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UN Considering Oil Embargo Against North Korea

United Nations Ambassadors Vasily Nebenzya of Russia, left, Liu Jieyi of China, center, and Nikki Haley of the U.S., right, confer after the United Nations non-proliferation meeting on North Korea, Sept. 4, 2017 at U.N. headquarters. (AP Photo/Bebeto Matthews)
UN Considering Oil Embargo Against North Korea
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Members of the United Nations Security Council are considering new sanctions for North Korea in reaction to its sixth and most powerful nuclear test.

However, experts say the support of China is critical to increase pressure on the government of North Korean leader Kim Jong Un.

China’s Foreign Minister Wang Yi said Thursday, “The U.N. Security Council should respond further and take necessary measures.”

But, Wang said “sanctions and pressure” must be tied to “dialogue and negotiations.” China has said that increased restrictions will not ease tensions on the Korean Peninsula.

U.S. President Donald Trump spoke to Chinese President Xi Jinping about North Korea on Wednesday. Trump said Xi agreed on the need to answer North Korea’s nuclear test, saying, “He does not want to see what is happening there either.”

On Monday, U.S. Ambassador to the United Nations Nikki Haley said the 15-member UN Security Council would negotiate a version of a resolution to place new sanctions on North Korea. She said the U.S. would seek a vote by Monday.

On August 5, the UN Security Council approved resolution 2371. It came as the result of two long-range missile tests that North Korea carried out in July. The UN Security Council barred North Korea from exporting coal, iron, lead and seafood, along with other restrictions. The measures were aimed at cutting about one-third of North Korea's $3 billion in export income.

However, now there are calls to cut North Korea’s fuel imports in an effort to build pressure on its leaders.

The proposed resolution

VOA received a copy of the new proposed resolution on North Korea on Wednesday. The proposal calls for stopping North Korean cloth and clothing exports, and seeks to put limits on North Koreans working in other countries. But the biggest restriction would ban the sale of oil, refined petroleum products, and natural gas liquids to the North.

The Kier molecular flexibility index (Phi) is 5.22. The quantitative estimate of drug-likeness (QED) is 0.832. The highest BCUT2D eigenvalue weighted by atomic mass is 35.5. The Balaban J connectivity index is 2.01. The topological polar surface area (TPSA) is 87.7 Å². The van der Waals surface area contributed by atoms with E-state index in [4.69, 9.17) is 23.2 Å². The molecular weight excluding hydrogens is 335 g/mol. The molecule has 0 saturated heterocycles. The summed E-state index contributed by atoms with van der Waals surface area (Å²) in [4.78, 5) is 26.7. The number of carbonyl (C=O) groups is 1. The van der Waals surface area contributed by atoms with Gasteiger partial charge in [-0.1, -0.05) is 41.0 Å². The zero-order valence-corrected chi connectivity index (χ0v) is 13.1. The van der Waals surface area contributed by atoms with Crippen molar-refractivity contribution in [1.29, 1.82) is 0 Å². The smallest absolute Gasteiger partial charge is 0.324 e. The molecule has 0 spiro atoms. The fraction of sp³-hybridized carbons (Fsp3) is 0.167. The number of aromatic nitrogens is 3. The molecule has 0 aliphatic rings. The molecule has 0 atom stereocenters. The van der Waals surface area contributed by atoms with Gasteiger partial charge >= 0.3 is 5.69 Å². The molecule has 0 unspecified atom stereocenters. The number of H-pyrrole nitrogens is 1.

Support from Russia and China is needed for an oil embargo to work. Both countries are permanent members of the Security Council. They also are energy exporters to North Korea.

On Wednesday, Russian President Vladimir Putin did not offer support to the idea of blocking North Korea’s oil imports. Putin spoke during a meeting with South Korean President Moon Jae-in at an economic meeting in Vladivostok, Russia.

China provides North Korea with most of its oil and gas.

Joseph DeTrani is a former special diplomat to the six party talks. They were nuclear talks including both Koreas, China, Russia, Japan and the U.S. DeTrani says the leverage that the Chinese “have on crude oil is immense.”

While sharp limits have been placed on North Korean coal (pictured), the latest resolution could target the country's oil imports.
While sharp limits have been placed on North Korean coal (pictured), the latest resolution could target the country's oil imports.

But he says an oil embargo would destabilize North Korea’s economy, something China opposes.

Although China and North Korea have had strained relations, DeTrani says Chinese public support for an oil ban is unlikely.

“China doesn’t want to make North Korea a total enemy. They want to have some leverage. They don’t want to totally alienate the leadership in Pyongyang.”

Richard Bush is with the Brookings Institution’s John L. Thornton China Center. He says China has to walk a fine line in its policies towards its eastern neighbor.

Bush says China wants to influence North Korea to stop its nuclear and missile tests. At the same time, China worries that a complete oil embargo would cause the country to collapse. That situation would create a refugee crisis on China’s border.

Instead, Bush says China may try to create some flexibility in possible new sanctions by setting a limit for yearly oil imports, or by slowly decreasing them.

He says China “wants to preserve its own freedom of action and flexibility, but at the same time be responsive to the concerns of the international community.”

Yun Sun is a China expert at the Stimson Center in Washington DC. She says China has not shown that it is willing to cut off the North’s oil supplies. She said it might press for oil exports to be considered a humanitarian exception to UN Security Council sanctions.

I’m Mario Ritter.

Jenny Lee reported this story for VOA News with contributions from Margaret Besheer and Steve Herman. Mario Ritter adapted it for VOA Learning English. Kelly Jean Kelly was the editor.


Words in This Story

critical – adj. very important, without which nothing can be done

leverage – n. influence that can be used to get a desired result

alienate – v. to cause to become isolated or apart from the group

walk a fine line – idiom to try to deal with two opposing issues or sides to avoid conflict

flexibility – n. the quality of being able to adjust or make small changes

exception – n. a case where a rule does not apply

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